Newly appointed Minister of Health Hala Zaid defended on Tuesday her decision to play the national anthem in all government-run hospitals, saying it is a measure to “enhance belonging to the nation.”
On Wednesday, hospitals started implementing the decree. Zaid justified the decision saying it helps medical staffs “realise the big responsibility they have and so we can remember our nation each day.”
The decree was heavily defended by ministry officials, but was criticised by working doctors who asserted that the ministry should have “better” priorities to and implement. The minister’s decision also stipulated that the anthem will be followed by the doctor’s oath.
Mohamed, a paediatrician in a governmental hospital in Cairo, told Daily News Egypt, “I would prefer that the ministry issue a decree to equip the doctors with more medical gloves, rather than playing the national anthem.”
While Reham, a dentist in a public hospital in Giza, told Daily News Egypt, “I appreciate the decision, but it is not a priority. Hospitals need a lot more than the national anthem.” The dentist said that she is optimistic about the new minister, but she expects more of her in the field of improving the status and the protection of doctors.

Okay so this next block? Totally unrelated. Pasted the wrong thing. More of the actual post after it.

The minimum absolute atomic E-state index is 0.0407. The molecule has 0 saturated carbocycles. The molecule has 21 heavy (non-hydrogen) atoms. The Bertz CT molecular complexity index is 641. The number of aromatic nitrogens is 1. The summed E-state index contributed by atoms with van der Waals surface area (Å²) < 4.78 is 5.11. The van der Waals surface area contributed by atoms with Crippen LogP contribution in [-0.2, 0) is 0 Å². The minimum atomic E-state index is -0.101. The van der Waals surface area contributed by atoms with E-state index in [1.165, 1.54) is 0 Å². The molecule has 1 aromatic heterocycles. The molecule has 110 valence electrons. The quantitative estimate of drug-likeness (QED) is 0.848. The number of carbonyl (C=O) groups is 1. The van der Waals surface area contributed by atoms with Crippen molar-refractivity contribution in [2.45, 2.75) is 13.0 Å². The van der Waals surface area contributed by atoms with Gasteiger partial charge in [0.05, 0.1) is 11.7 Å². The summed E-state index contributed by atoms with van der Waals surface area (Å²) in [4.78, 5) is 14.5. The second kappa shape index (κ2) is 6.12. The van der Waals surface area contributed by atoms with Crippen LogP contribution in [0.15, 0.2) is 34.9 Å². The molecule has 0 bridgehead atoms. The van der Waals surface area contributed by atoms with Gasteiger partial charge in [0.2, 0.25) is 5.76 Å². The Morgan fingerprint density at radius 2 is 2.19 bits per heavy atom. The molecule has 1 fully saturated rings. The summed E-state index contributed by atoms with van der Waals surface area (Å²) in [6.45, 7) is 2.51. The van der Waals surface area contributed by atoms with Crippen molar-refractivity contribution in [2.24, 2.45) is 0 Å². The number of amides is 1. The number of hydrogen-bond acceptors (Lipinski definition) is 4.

“The hospital I work in is sometimes attacked and the doctors are assaulted by families of patients,” Reham added.
Attacks on hospitals by thugs and patients’ families have been very common lately.
In the media, Zaid’s decision was also criticised. Pro-state TV anchor Ahmed Moussa said on Tuesday in his show that he does not oppose the decree, but he argued that he prefers to see patients receiving better treatment and that doctors are present in the hospitals.
During the last five years, a peak in nationalist sentiment has been present in Egypt, as decision makers have emphasised the presence of a conspiracies and plots. The current regime’s fight against political Islam led, which reached the peak of ousting the Islamist former President Mohamed Morsi in July 2013 and the involvement of the armed forces in civil and economic life. Similarly, the Egyptian security force’s ongoing conflict with militant groups around the country has led to the rise of a discourse that glories nationalism and sentimental mobilisation.
In September 2017, the Ministry of Higher Education ordered students in Egypt’s universities to salute to the Egyptian flag and chant the national anthem.